Hours of analysis, reams of reports, endless discussion as to what country, what index, what sector and which company is the best investment in current conditions. Defensives, recovery stocks, cyclicals, growth, you name it, every investor has an opinion. The trouble, though, is that when things get ugly, the baby will probably get thrown out with the bath water.
Why are we suggesting that things might be on the turn? Charts, of course - but I'm sure our readers will be able to point to a host of other issues that might be worrying them. Escalating turmoil in north Africa and the Middle East for starters, fragmentation of European Union attitudes reflected in voter intentions, social inequality and a record number of refugees and forcibly displaced persons (UNHCR says 59.5m). We look at four disparate, lesser-known indices to see what they are saying.
For emerging markets we start with Brazil's Ibovespa, at a time when the country is struggling with its worst recession in 25 years. From a record high in 2008, we are currently halfway between here and 2008's trough, when the index lost 67 per cent of face value in just five months. Not for the faint-hearted and goes to show why they are sometimes known as 'go-go' stocks. Currently sort of in the middle of that range, a break of support at 45000 targets 30000 - again!
In the eurozone we study Poland's Wig index because it was the only country not to suffer a recession after this century's financial crisis. Nevertheless, it too is well below 2007's record high, when it subsequently threw off 68 per cent of peak value (although a bit more slowly than Brazil), currently at the lower end of that range. Fifty- and 200-day moving averages crossed to a sell a fortnight ago. A close below the psychological 2000 targets 1400. Note that eurozone bourses look similar to this (except Germany, which hit a new record high this year) trading today well under 2007's high, Italy towards the lower end of the range and France at the higher end.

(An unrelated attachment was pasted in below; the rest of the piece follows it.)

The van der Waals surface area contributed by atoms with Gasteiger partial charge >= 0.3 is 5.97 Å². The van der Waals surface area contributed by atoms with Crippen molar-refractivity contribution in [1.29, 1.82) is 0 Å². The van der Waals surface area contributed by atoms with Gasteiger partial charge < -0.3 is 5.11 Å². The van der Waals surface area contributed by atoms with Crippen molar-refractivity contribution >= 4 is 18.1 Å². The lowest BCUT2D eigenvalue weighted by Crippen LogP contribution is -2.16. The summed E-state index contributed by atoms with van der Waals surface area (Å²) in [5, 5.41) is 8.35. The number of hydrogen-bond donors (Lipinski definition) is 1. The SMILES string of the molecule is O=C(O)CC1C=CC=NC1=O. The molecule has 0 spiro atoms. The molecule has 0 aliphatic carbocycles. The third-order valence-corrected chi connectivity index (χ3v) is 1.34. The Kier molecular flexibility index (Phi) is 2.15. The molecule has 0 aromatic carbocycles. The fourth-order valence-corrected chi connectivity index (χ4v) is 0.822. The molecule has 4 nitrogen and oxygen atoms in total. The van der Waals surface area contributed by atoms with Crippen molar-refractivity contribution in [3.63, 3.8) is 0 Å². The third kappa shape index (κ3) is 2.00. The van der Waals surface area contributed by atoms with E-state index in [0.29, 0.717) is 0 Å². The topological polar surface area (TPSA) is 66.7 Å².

Poland Wig 20
In North America we look at Toronto, recognising its focus on oil, mining and agricultural commodities. After inching to a new record high last year (15685 and just above 2008's record at 15155) it has struggled with this band of resistance all this year. Dropping for three consecutive months (known as a 'three black crows' candle pattern) long-term moving averages have crossed to a sell. We are on track to retest last year's lows, where things might stabilise temporarily, although a drop to 12200 cannot be ruled out.
Finally in Asia we study Taiwan's Taiex, deliberately steering clear of mainland China. This has also fallen steadily over three consecutive months with a 'death cross' (50- and 200-day moving average crossover) this week. Either side of the Pacific and yet so similar, it's quite extraordinary. For an index so heavily weighted to semiconductors, electronics and technology, it is worth mentioning that the 10000 area has capped since 1990. Very disappointing when you're at the cutting edge yet shareholders have little to show for it.
As a corollary to the above, don't forget interest rates where, other than the UK and US, many countries are still in the process of cutting benchmark rates, dragging bond yields down with many at record lows, in an attempt at stimulating the economy.